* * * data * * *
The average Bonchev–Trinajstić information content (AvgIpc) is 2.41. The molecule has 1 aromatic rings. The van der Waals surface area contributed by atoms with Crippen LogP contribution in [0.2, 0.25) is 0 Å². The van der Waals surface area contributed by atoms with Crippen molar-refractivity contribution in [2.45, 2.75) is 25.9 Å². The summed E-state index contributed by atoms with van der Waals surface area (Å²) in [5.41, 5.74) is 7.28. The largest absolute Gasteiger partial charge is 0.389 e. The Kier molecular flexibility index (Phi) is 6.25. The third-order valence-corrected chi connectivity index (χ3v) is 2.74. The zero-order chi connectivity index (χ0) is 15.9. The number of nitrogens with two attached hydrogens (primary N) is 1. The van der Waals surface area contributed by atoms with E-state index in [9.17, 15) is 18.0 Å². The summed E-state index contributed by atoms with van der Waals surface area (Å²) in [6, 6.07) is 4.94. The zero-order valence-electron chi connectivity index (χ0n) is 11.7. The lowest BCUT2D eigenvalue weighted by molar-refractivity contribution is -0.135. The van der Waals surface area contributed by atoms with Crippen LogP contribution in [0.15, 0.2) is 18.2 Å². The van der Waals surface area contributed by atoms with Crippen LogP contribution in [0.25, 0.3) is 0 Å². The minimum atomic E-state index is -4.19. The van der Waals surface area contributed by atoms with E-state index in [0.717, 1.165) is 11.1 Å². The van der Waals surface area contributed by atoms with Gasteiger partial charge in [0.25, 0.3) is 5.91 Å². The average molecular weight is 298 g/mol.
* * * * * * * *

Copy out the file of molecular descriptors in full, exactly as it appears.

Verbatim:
The average Bonchev–Trinajstić information content (AvgIpc) is 2.41. The molecule has 1 aromatic rings. The van der Waals surface area contributed by atoms with Crippen LogP contribution in [0.2, 0.25) is 0 Å². The van der Waals surface area contributed by atoms with Crippen molar-refractivity contribution in [2.45, 2.75) is 25.9 Å². The summed E-state index contributed by atoms with van der Waals surface area (Å²) in [5.41, 5.74) is 7.28. The largest absolute Gasteiger partial charge is 0.389 e. The Kier molecular flexibility index (Phi) is 6.25. The third-order valence-corrected chi connectivity index (χ3v) is 2.74. The zero-order chi connectivity index (χ0) is 15.9. The number of nitrogens with two attached hydrogens (primary N) is 1. The van der Waals surface area contributed by atoms with E-state index in [9.17, 15) is 18.0 Å². The summed E-state index contributed by atoms with van der Waals surface area (Å²) in [6, 6.07) is 4.94. The zero-order valence-electron chi connectivity index (χ0n) is 11.7. The lowest BCUT2D eigenvalue weighted by molar-refractivity contribution is -0.135. The van der Waals surface area contributed by atoms with Crippen LogP contribution in [0.15, 0.2) is 18.2 Å². The van der Waals surface area contributed by atoms with Crippen LogP contribution in [0.25, 0.3) is 0 Å². The minimum atomic E-state index is -4.19. The van der Waals surface area contributed by atoms with E-state index in [0.717, 1.165) is 11.1 Å². The van der Waals surface area contributed by atoms with Gasteiger partial charge in [0.25, 0.3) is 5.91 Å². The average molecular weight is 298 g/mol.